Boule (LA) – A Patisserie Fit for Paris
I may get into trouble for this but San Francisco leaves me wanting for more high quality desserts 1. Tartine is ok but it’s not worth the wait. The excellent Satura Cakes is an 1/2 hour away. Citizen Cake is hit or miss. Bi-Rite’s ginger ice cream (and toffee chip cookies) might be my favorite ice cream ever but the rest of their flavors are suspect. The chocolate movement is strong but my favorite in the city are the Parisian Richart chocolates. There’s nothing resembling the dessert bars of NYC. And you can only eat so many Beard Papa cream puffs. If anything, the good desserts are scattered and fragmented across the city, each place specializing in one or two .
It is ironic then that LA, that sprawling and fragmented pastiche of modern urban design, has Boule – a one-stop shop for many great desserts. It’s a can’t-miss destination for any LA trip.
Boule is owned and operated by Michelle Meyers, a co-founder of Sona restaurant. If you sit outside, you can watch pastry chefs hauling pots and pans from the mother-ship restaurant, directly across the street. Boule fashions themselves as fashion themselves as a Patisserie, Glacerie, and Confiserie. They have everything – chocolates, macaroons, pastries, cakes, marshmellows, and ice cream. Many items are good to very good and some are outstanding.
The Ice Cream
Boule ice cream is some of the best around. The flavors are crisp and precise with a smooth, creamy, and very satisfying texture. The butter fat is higher than most (that’s a good thing.)
I had a Santa Barbara honey ice cream. This was a honey lover’s dream. After the creaminess of the ice cream melted and gave way, the mouth was entirely coated with a sweet slightly sticky honey. Excellent.
My first lunch in Paris was a trip to the Bon Marche Grand Epicerie “store”. I picked up an Iberian ham sandwich, creamy Brittany vanilla yogurt, and a cannelés bordelais and ate them in the adjoining park. Of all the fancy lunches I’ve had in Paris, this combination is still one of my favorites. The ham sandwich was ok (nothing like Spain), the yogurt ridiculously creamy, and the cannelés bordelais is a perfect ending to any meal.
It might be my favorite pastry – it’s got a completely satisfying caramelized outside with a rum and vanilla custard inside.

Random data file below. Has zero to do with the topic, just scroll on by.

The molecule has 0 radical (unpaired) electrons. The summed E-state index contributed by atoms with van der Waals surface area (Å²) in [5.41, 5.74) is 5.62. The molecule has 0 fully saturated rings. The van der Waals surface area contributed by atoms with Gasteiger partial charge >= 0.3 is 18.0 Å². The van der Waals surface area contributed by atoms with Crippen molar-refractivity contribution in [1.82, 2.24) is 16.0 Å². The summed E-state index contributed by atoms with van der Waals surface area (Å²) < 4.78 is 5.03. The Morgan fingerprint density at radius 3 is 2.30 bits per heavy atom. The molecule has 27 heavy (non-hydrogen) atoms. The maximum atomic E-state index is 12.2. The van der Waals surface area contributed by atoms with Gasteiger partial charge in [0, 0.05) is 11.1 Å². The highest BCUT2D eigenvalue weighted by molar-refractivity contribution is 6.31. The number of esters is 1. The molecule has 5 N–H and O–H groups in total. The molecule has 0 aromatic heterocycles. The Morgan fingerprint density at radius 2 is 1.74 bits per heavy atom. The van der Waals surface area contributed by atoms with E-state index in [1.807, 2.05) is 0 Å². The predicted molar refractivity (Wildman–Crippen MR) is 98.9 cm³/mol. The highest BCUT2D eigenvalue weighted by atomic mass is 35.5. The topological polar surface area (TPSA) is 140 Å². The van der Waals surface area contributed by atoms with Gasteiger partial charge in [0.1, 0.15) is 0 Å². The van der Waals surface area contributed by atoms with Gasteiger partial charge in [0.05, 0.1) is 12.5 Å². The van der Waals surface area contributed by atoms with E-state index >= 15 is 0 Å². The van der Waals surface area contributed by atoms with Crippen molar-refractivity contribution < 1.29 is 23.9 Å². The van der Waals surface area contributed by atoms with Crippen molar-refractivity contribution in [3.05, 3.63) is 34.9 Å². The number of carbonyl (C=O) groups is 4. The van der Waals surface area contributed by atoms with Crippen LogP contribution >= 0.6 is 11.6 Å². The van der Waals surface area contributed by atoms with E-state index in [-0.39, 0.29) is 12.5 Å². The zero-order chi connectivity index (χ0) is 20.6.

The Boule version deserves to live in Paris to be with its kind.
Alas, not everything can be excellent. They touted their banana bread as “exceptional” but it was too dry for my tastes. It reminded me of the inferior breads I’ve been sent home with after meals at 11 Madison Park and Alain Ducasse; perhaps Sona intended to do the same.
Fromage Blanc Cheesecake
On the previous day, I had a Cowgirl Creamery fromage blanc cheesecake. I tried to make one of these once and ended up with a quiche – that might be why I eat instead of cook. This was creamy and fluffy with a slight nutty taste. Unfortunately, the top (as seen in Foodie Universe’s mini-review) was rubbery – perhaps fromage blanc cheesecakes are not big sellers at Boule. Not quite as good as Lady M or Chikalicious in New York, but satisfying.
There were no macaroons on this trip. The macaroon lovers in LA fight to the death over their favorite macaroons – Boule or Jin Patisserie. Neither are in the Pierre Herme or Laduree league but I’d take Boule’s over Jin’s (although Jin does have its charms.) The Boule macaroons have good flavor but they are overly sweet and their texture isn’t quite right – they flake instead of giving the slightest of yields to the teeth. However, macaroons are too personal of a preference – you should try them for yourself.
No chocolates on this trip either. They are too sweet for my tastes but they do have interesting flavors – rose caramel, candied ginger, scotch bonnet pepper, and many more.
They have a wall full of condiments that will try to part you with your cash – marshmellows (yum), chocolate sauces, teas, honey, and anything else you can imagine.
You can order some desserts and coffee and sit outside. If you’re into cars, you will see and hear every high-end car imaginable – open-exhausted Ferraris, blacked-out AMG’s, street-illegal British TVR’s, countless Lamborghini Gallardos, and even a Porsche or two. There’s nothing better than LA if you like hearing cars racing down the street. If you hate cars and all of the smog they cause, just look at the plants.
Boule is a great place to stop in for a (sweet) lunch. Pick a few things, take them outside, and gobble them up. Go back in and order some more for the trip home.
Official Site: http://www.boulela.com
1 – I haven’t tried Pâtisserie Philippe or Petite Patisserie yet. Next week is supposed to be sunny; perhaps a long walk is in order for lunch one day. I know Miette Patisserie has its fans but I only care for their chocolate pot de creme.